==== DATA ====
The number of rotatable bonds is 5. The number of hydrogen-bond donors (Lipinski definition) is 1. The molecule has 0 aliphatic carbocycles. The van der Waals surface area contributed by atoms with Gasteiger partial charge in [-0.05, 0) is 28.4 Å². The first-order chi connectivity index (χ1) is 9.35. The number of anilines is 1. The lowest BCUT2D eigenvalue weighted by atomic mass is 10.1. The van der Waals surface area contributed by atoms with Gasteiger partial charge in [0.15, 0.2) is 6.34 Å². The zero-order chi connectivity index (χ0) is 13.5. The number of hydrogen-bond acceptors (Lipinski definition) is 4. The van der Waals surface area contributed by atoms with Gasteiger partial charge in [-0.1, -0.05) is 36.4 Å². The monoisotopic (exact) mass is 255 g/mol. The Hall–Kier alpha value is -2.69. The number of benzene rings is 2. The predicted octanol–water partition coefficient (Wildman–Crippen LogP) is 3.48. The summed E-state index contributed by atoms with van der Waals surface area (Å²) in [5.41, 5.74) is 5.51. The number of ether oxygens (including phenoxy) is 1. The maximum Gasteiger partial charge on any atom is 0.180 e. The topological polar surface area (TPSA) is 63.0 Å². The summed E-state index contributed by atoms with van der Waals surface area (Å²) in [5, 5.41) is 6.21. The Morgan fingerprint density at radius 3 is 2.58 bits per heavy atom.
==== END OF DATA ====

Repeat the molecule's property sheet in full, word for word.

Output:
The number of rotatable bonds is 5. The number of hydrogen-bond donors (Lipinski definition) is 1. The molecule has 0 aliphatic carbocycles. The van der Waals surface area contributed by atoms with Gasteiger partial charge in [-0.05, 0) is 28.4 Å². The first-order chi connectivity index (χ1) is 9.35. The number of anilines is 1. The lowest BCUT2D eigenvalue weighted by atomic mass is 10.1. The van der Waals surface area contributed by atoms with Gasteiger partial charge in [0.15, 0.2) is 6.34 Å². The zero-order chi connectivity index (χ0) is 13.5. The number of hydrogen-bond acceptors (Lipinski definition) is 4. The van der Waals surface area contributed by atoms with Gasteiger partial charge in [-0.1, -0.05) is 36.4 Å². The monoisotopic (exact) mass is 255 g/mol. The Hall–Kier alpha value is -2.69. The number of benzene rings is 2. The predicted octanol–water partition coefficient (Wildman–Crippen LogP) is 3.48. The summed E-state index contributed by atoms with van der Waals surface area (Å²) in [5.41, 5.74) is 5.51. The number of ether oxygens (including phenoxy) is 1. The maximum Gasteiger partial charge on any atom is 0.180 e. The topological polar surface area (TPSA) is 63.0 Å². The summed E-state index contributed by atoms with van der Waals surface area (Å²) in [5, 5.41) is 6.21. The Morgan fingerprint density at radius 3 is 2.58 bits per heavy atom.